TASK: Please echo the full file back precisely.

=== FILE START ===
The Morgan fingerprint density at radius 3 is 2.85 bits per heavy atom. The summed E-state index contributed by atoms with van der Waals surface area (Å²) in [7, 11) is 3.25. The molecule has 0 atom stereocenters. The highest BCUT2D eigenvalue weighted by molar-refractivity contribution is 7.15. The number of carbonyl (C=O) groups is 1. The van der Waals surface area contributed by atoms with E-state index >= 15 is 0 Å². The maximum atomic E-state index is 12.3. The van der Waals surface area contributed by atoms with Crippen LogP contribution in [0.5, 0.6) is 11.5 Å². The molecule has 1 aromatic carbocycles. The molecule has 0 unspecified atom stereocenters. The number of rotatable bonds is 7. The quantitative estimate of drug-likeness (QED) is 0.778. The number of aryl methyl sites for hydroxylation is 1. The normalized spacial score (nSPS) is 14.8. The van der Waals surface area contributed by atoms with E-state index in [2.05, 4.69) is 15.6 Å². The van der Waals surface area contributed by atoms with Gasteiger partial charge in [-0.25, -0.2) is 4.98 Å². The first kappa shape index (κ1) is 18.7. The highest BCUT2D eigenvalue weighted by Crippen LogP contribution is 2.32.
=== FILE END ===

The Morgan fingerprint density at radius 3 is 2.85 bits per heavy atom. The summed E-state index contributed by atoms with van der Waals surface area (Å²) in [7, 11) is 3.25. The molecule has 0 atom stereocenters. The highest BCUT2D eigenvalue weighted by molar-refractivity contribution is 7.15. The number of carbonyl (C=O) groups is 1. The van der Waals surface area contributed by atoms with E-state index >= 15 is 0 Å². The maximum atomic E-state index is 12.3. The van der Waals surface area contributed by atoms with Crippen LogP contribution in [0.5, 0.6) is 11.5 Å². The molecule has 1 aromatic carbocycles. The molecule has 0 unspecified atom stereocenters. The number of rotatable bonds is 7. The quantitative estimate of drug-likeness (QED) is 0.778. The number of aryl methyl sites for hydroxylation is 1. The normalized spacial score (nSPS) is 14.8. The van der Waals surface area contributed by atoms with E-state index in [2.05, 4.69) is 15.6 Å². The van der Waals surface area contributed by atoms with Gasteiger partial charge in [-0.25, -0.2) is 4.98 Å². The first kappa shape index (κ1) is 18.7. The highest BCUT2D eigenvalue weighted by Crippen LogP contribution is 2.32.